By Shelley A. Gable
How do you learn best?
Do you have a knack for remembering things you’ve read? Can you recall every word of a conversation days (or even months or years) after it happened? Or are you one of those people who needs to get your hands on something to learn about it?
All of these may be true for you in different situations. But for most of us, one of these items will be true most often. Knowing which of these learning modalities is your strongest can guide you in reinforcing what you’ve learned from an online continuing education course.
What is a learning modality?
Many learning researchers suggest that we learn through three sensory modalities:
- Visual (learning through seeing)
- Auditory (learning through hearing and/or speaking)
- Tactile (learning through doing)
Each of these sensory modalities is stimulated in different ways in an online course. An awareness of your strengths and how to take advantage of those strengths can make online learning feel easier.
This post will look at the visual modality in more depth so you can determine whether you’re a visual learner and find out how to leverage that strength in online learning.
(A future post will dig into the auditory and tactile modalities in more depth.)
If you’re a visual learner, you may be an ideal candidate for online learning. Researchers estimate that 70% of the population learns best with the visual modality.
How do you know if you’re a visual learner?
If the majority of the statements below are true about you, you’re probably a visual learner.
- You prefer to read a story rather than listen to someone tell it.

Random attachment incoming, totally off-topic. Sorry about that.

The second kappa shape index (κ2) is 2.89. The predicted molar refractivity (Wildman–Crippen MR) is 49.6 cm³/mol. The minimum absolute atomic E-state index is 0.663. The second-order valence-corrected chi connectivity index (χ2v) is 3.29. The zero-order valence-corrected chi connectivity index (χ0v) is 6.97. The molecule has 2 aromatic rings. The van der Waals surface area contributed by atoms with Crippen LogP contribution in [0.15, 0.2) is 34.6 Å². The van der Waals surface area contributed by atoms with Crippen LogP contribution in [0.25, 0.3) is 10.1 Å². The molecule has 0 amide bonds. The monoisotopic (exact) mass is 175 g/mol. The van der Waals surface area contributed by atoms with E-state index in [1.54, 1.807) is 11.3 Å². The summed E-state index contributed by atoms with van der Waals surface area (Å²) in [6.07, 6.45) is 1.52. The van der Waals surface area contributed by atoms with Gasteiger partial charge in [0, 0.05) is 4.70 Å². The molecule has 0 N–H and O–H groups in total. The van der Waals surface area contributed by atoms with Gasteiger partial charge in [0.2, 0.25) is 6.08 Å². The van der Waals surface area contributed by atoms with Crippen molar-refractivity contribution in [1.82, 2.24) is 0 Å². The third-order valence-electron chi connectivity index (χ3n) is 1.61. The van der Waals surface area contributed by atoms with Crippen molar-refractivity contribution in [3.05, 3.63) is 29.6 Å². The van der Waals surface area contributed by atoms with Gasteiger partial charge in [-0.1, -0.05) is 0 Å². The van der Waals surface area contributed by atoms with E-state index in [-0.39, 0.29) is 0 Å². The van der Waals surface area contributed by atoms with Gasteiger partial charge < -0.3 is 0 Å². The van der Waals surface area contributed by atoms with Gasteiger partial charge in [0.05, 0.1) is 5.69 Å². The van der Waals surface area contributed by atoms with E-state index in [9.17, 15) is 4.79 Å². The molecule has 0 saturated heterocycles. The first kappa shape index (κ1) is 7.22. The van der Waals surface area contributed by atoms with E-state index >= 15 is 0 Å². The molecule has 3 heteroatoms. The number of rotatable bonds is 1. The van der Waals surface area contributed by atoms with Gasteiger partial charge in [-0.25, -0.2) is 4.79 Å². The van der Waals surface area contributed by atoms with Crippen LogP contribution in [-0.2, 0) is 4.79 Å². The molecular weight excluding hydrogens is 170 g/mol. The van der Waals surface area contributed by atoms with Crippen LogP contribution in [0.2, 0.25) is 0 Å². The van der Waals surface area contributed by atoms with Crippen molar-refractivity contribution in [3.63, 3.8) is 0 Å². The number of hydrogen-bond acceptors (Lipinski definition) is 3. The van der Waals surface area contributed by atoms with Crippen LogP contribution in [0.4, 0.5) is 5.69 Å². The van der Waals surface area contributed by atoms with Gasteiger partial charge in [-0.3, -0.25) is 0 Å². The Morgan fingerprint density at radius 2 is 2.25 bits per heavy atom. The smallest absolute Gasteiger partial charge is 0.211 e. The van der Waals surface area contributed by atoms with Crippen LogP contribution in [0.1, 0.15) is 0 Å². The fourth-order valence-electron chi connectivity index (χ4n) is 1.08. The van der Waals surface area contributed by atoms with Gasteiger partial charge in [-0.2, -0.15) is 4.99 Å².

- You can easily make sense of maps.
- You prefer diagrams, flowcharts, and concept maps to text.
- You have a knack for solving jigsaw puzzles and mazes.
- You try to recall difficult-to-remember information by attempting to visualize where you encountered it.
How can you leverage visual learning in an online course?
This is an easy one. Nearly all online courses are heavy on visual stimuli. You’re constantly presented with slides that outline the main points of the course, highlight important points (through visual cues such as bolding and color), and display information in graphical form such as flowcharts and diagrams.
That said, there are additional steps you can take to reinforce your learning visually.
Writing notes about the content of an online course reinforces learning by displaying that information in a new way. An earlier post on this blog (How Can Note Taking Help You with Online Learning?) offers advice on how to take notes effectively.
Associate Images with Textual Information
If you’re taking a course in which most of the slides are dominated by text, you can make a conscious effort to associate images with that text to help you remember that information later. For instance, if you’re presented with a list of statistics, envision them and write them down as a graph.
Decide Whether to Read the Audio Narration
Many (although not all) online courses include audio narration. Sometimes the narrator simply reads the text that appears on the slide. If this is the case, you may find it beneficial to turn off the audio and read the narration transcript. Sometimes very little text appears on the slide, so the narrator provides critical information that you must hear rather than read. While you could still opt to focus on the transcript, you’d likely benefit more from looking at the graphic while listening to the explanation.
Suppose you’re completing an online insurance continuing education course. If you’re a visual learner and you’re trying to remember something from the course, you may try to picture the specific slide where that information appeared. Taking advantage of the suggestions above will provide you with additional ways to visualize and recall that information.
Are you a visual learner with other tricks for recalling information? If so, please share!
And remember…more about the auditory and tactile modalities next week!
If you appreciate these ideas, it’d be swell for you would share them (button below) or subscribe via the feed.
Interested in sales? Perhaps Insurance, Real Estate, or Finance is your calling.. Click here to get licensed.
Shelley A. Gable is an instructional designer and freelance writer. She has developed training for functions such as financial services, call centers, and engineering education. Shelley has written articles on topics related to training and management for print and online publications. Visit Shelley’s website at http://shelleygable.webs.com.